Bullying can affect physical and emotional health, both in the short term and later in life. It can lead to physical injury, social problems, emotional problems, and even death.1 Those who are bullied are at increased risk for mental health problems, headaches, and problems adjusting to school.2 Bullying also can cause long-term damage to self-esteem.3
Children and adolescents who are bullies are at increased risk for substance use, academic problems, and violence to others later in life.2
Those who are both bullies and victims of bullying suffer the most serious effects of bullying and are at greater risk for mental and behavioral problems than those who are only bullied or who are only bullies.2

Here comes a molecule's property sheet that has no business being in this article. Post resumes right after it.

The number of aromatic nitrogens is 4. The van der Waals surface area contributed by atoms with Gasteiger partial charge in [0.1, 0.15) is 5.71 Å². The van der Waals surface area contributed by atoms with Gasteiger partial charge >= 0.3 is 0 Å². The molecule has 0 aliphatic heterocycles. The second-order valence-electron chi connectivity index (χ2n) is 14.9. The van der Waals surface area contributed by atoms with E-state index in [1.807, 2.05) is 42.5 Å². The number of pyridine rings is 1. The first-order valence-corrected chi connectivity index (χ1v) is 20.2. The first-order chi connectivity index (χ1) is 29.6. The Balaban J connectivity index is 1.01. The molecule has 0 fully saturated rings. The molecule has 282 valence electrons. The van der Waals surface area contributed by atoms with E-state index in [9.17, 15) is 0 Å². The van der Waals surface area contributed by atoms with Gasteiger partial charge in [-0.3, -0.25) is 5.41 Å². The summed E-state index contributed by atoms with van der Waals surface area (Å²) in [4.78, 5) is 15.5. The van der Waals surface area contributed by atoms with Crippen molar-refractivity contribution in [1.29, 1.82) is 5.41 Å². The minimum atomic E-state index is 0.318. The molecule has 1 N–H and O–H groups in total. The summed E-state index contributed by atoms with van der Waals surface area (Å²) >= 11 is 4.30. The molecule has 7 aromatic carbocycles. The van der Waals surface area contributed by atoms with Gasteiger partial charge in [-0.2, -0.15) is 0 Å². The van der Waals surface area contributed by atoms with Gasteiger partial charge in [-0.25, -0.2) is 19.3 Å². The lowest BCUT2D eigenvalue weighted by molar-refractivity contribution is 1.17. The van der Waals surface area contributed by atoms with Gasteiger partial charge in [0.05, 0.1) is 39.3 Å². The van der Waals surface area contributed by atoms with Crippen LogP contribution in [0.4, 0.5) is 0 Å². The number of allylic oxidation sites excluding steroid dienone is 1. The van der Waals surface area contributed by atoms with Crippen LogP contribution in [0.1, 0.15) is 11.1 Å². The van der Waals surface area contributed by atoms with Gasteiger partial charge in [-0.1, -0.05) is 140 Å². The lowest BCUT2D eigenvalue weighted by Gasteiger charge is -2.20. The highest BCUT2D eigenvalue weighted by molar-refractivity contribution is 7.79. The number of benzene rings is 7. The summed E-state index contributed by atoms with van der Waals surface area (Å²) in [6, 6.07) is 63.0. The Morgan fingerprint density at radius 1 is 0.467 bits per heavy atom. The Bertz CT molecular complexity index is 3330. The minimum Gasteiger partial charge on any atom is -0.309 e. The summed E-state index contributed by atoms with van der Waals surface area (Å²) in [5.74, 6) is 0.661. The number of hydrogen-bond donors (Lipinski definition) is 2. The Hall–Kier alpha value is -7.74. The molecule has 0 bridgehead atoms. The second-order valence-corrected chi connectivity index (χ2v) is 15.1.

NICHD research studies show that anyone involved with bullying—those who bully others, those who are bullied, and those who bully and are bullied—are at increased risk for depression.4
NICHD-funded research studies also found that unlike traditional forms of bullying, youth who are bullied electronically—such as by computer or cell phone—are at higher risk for depression than the youth who bully them.5 Even more surprising, the same studies found that cyber victims were at higher risk for depression than were cyberbullies or bully-victims (i.e., those who both bully others and are bullied themselves), which was not found in any other form of bullying. Read more about these findings in the NICHD news release: Depression High Among Youth Victims of School Cyberbullying, NIH Researchers Report.